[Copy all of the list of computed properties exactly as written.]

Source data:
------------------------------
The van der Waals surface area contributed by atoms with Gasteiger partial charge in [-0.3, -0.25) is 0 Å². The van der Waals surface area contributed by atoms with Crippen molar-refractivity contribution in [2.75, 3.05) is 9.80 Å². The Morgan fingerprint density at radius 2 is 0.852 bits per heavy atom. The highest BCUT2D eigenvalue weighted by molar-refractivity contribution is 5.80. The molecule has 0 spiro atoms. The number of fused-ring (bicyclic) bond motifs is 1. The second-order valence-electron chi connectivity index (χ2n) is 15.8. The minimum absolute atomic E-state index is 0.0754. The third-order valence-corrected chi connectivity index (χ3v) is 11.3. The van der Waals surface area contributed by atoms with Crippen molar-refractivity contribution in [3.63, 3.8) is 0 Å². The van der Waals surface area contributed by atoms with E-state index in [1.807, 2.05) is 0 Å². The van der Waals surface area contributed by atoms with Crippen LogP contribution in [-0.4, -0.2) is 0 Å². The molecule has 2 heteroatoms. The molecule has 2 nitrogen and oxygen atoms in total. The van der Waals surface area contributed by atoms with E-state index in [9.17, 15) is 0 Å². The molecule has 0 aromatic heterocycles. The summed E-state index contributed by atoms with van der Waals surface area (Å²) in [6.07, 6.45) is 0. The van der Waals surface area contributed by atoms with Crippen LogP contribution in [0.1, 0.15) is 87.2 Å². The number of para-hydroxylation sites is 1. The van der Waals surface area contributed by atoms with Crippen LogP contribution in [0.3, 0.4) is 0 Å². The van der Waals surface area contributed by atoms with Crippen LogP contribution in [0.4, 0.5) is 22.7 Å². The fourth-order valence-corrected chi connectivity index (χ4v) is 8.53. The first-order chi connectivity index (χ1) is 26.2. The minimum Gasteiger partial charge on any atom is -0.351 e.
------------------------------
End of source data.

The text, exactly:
The van der Waals surface area contributed by atoms with Gasteiger partial charge in [-0.3, -0.25) is 0 Å². The van der Waals surface area contributed by atoms with Crippen molar-refractivity contribution in [2.75, 3.05) is 9.80 Å². The Morgan fingerprint density at radius 2 is 0.852 bits per heavy atom. The highest BCUT2D eigenvalue weighted by molar-refractivity contribution is 5.80. The molecule has 0 spiro atoms. The number of fused-ring (bicyclic) bond motifs is 1. The second-order valence-electron chi connectivity index (χ2n) is 15.8. The minimum absolute atomic E-state index is 0.0754. The third-order valence-corrected chi connectivity index (χ3v) is 11.3. The van der Waals surface area contributed by atoms with Crippen molar-refractivity contribution in [3.63, 3.8) is 0 Å². The van der Waals surface area contributed by atoms with E-state index in [1.807, 2.05) is 0 Å². The van der Waals surface area contributed by atoms with Crippen LogP contribution in [-0.4, -0.2) is 0 Å². The molecule has 2 heteroatoms. The molecule has 2 nitrogen and oxygen atoms in total. The van der Waals surface area contributed by atoms with E-state index in [9.17, 15) is 0 Å². The molecule has 0 aromatic heterocycles. The summed E-state index contributed by atoms with van der Waals surface area (Å²) in [6.07, 6.45) is 0. The van der Waals surface area contributed by atoms with Crippen LogP contribution in [0.1, 0.15) is 87.2 Å². The number of para-hydroxylation sites is 1. The van der Waals surface area contributed by atoms with Crippen LogP contribution in [0.3, 0.4) is 0 Å². The van der Waals surface area contributed by atoms with Crippen LogP contribution in [0.4, 0.5) is 22.7 Å². The fourth-order valence-corrected chi connectivity index (χ4v) is 8.53. The first-order chi connectivity index (χ1) is 26.2. The minimum Gasteiger partial charge on any atom is -0.351 e.